For many of us, the past few months have been a crash course in facing difficulties and dangers. Handymen and caregivers became isolated and unavailable. Emergency services were overwhelmed. Even the little pleasures in life — from those buttery eggs at the diner to the nooks and crannies of your favorite museum — were suddenly out of reach.
Chances are, you took this opportunity to teach yourself some skills — from trimming your spouse's hair to mastering a new recipe to making your own art. Deprived of your community, you took matters into your own hands, and you survived. But as the future continues to look uncertain, now's a good time to ramp up your general survival skills — to become a true master of self-sufficiency in any dangerous situation. Because when emergency care doesn't arrive, we need to feel confident that we can provide it ourselves.
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"Fear is your worst enemy in any bad situation,” says Mykel Hawke, a retired U.S. Army Special Forces captain and author of Hawke's Green Beret Survival Manual. “Most fear is a result of ignorance; it's fear of the unknown. But by sitting down in ‘Fort Living Room’ right now, learning what to do and gaining confidence in your knowledge, you are putting yourself in a better position when you're in a real hurt box."
So pull up a stool. Be prepared, as the Scouts say, by learning some useful lessons — for life.
CRISIS: You definitely, seriously smell smoke.
Surviving a house fire hinges on your ability to escape quickly. People who are frail and over 65 are at greatest risk in house fires, according to one study. So after installing smoke alarms on every floor as well as in and near every sleeping area, the most critical survival step is to make a plan of escape. “Once the smoke alarm sounds, you probably only have one to two minutes to get out,” says Meredith Hawes of the National Fire Protection Association.
Sprinklers reduce the risk of dying in a fire by 80 percent, Hawes says. Also, check with your fire department about installing a rapid-entry system, which allows first responders access to a lockbox containing a key to the front door.
- Do the drill. Just as you did in elementary school so many years ago, plan an escape route and practice escaping. “Know two routes of escape from each room, in case one is blocked by fire,” Hawes says. Practice opening bedroom windows; if they have bars, make sure there is an emergency release device so they can be opened easily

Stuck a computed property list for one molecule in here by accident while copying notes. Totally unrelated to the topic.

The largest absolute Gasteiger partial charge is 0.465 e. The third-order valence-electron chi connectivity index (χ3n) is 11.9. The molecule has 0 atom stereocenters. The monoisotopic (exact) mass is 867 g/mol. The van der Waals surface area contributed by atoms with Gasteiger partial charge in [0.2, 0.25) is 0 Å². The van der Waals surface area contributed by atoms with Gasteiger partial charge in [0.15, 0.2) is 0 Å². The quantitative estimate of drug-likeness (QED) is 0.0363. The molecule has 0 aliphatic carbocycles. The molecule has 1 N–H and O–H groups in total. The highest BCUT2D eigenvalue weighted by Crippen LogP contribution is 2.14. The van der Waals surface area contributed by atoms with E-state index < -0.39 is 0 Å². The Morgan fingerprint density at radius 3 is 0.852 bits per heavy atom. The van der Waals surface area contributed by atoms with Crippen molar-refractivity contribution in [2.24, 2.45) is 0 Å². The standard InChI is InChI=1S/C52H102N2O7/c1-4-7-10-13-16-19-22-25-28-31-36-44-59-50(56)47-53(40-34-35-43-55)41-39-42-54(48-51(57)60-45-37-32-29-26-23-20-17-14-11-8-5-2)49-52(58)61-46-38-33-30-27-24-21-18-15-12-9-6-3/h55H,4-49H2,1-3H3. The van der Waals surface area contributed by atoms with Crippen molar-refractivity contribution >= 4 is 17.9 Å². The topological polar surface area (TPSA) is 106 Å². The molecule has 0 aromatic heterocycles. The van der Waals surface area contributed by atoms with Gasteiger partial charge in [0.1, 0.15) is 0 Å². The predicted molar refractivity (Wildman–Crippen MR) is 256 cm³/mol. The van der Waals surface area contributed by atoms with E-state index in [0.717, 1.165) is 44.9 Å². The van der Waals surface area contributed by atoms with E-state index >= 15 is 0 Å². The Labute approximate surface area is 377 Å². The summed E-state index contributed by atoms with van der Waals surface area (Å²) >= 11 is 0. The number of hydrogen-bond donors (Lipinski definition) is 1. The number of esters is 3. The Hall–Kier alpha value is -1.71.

- Equip your bedroom. Sleep in a ground-floor bedroom if possible. Use interconnected alarms in your home so that all of them are triggered when one detects smoke. If you have trouble hearing, get an alarm system that emits low-frequency sounds and has a strobe light, or one connected to a bed shaker to wake you. Keep needed items — such as eyeglasses, a cellphone, a cane or walker, a flashlight, and a whistle — near your bed.
- Get low. “The cleanest air is nearest the floor in a smoke-filled room,” Hawes says. Get as low to the ground as possible. If you can't escape, stuff wet towels or bedding around cracks of doors. Call 911 and signal rescuers from a window.
CRISIS: Car Crash
No one is emerging from that car crash, and help is miles away.
If you come upon an auto accident and decide to help out, think personal safety first.
Save yourself (and others)
Keep a one-handed tourniquet in your car and at home. Widely available from several makers, they tighten down with one hand, so they're easy to use on yourself.
"I teach the S-MARCH protocol for any trauma situation,” says Shane Kerwin, a former medical sergeant in the U.S. Army Special Forces and founder of Personal Survivor Solutions.
- Survey the scene for safety. Is the environment safe for you to enter? Is the car on fire? “Normally, you don't want to move a victim, but you don't want the victim engulfed in flames.”
- Massive bleeding. Look for bright red squirting blood. That suggests arterial bleeding. “You want to kink off the hose by compressing the blood vessel against the bone with direct pressure or a tourniquet,” Kerwin says. Get a strip of T-shirt and something rigid like a pen, flashlight or stick; this will act as a windlass to tighten the tourniquet sufficiently.